MLB Permanently Installs Extra Innings Automatic Baserunner On Second, Finally Showing Signs Of Modernizing Game

The baseball purists hate that Major League Baseball instituted a new rule that beginning in the 10th inning, teams place a runner a second base to begin the inning. The MLB extra innings automatic baserunner is not going away, ever.

The idea is to limit the amount of extra innings in regular season games. Playoff games do not include this rule.

It makes perfect sense. While it's fun to see a game in the 18th inning from the comfort of your couch, the reality is that baseball games are long. Plus, those games run through bullpen arms and set teams back.

There's just no need to do that, especially during a 162-game season when single games are generally of minor consequence.

Before I continue, I do want to go on a quick tangent. Please, for the love of God, stop referring to this runner as the "ghost runner." Back in the day, when you played ball with your buddies, there generally weren't enough players to bat and run the bases.

Thus, the "ghost runner" or "ghosty" was invented where there would be no physical human on the bases, but the runner theoretically remained.

In Major League Baseball, they put a physical runner on second base. Not a ghost. An actual human being.

And, the "ghosty" represented a player who had actually achieved that base. This player is placed there due to the rules. Therefore, in multiple ways, this is not a "ghost runner." Stop calling him that.

Tangent over.

MLB finally embracing modern times with extra innings baserunner

I grew up playing baseball but never subscribed to the idea that rules should continue just because "that's the way it's always been." I don't go to games to watch pitchers hit. The universal DH was way overdue.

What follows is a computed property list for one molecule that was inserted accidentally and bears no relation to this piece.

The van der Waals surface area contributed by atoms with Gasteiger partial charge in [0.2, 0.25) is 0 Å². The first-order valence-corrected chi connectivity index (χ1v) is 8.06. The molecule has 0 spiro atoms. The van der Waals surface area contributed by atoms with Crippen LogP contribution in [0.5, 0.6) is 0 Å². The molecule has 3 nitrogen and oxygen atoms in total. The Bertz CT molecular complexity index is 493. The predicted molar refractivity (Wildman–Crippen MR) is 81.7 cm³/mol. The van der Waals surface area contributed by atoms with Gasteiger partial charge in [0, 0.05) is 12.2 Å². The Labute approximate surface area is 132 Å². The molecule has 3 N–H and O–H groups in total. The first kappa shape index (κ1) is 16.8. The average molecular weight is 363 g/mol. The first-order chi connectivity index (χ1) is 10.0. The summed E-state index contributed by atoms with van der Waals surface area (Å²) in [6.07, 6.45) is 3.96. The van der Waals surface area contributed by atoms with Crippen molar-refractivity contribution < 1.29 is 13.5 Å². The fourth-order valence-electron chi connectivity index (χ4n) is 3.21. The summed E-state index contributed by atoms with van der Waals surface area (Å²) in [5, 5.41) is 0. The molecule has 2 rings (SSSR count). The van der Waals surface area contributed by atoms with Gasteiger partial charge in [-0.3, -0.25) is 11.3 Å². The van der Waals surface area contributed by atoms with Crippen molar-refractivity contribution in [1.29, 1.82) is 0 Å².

I'm also not sitting through a 6-hour game in the middle of July. No issues with the automatic runner.

Robot umps? Good. The point is to get the calls right. The only reason we know Angel Hernandez' name is because he's bad at his job.

And the strike zone affects essentially every pitch of a baseball game. It's more important to baseball than practically any rule in any sport. Yet, it's the one we allow the most human control. Nonsense.

Get the calls right, end the games quicker and let the hitters hit.

Baseball, for the modern era.

It's about time.

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Dan began his sports media career at ESPN, where he survived for nearly a decade. Once the Stockholm Syndrome cleared, he made his way to Outkick. He is secure enough in his masculinity to admit he is a cat-enthusiast with three cats, one of which is named “Brady” because his wife wishes she were married to Tom instead of him.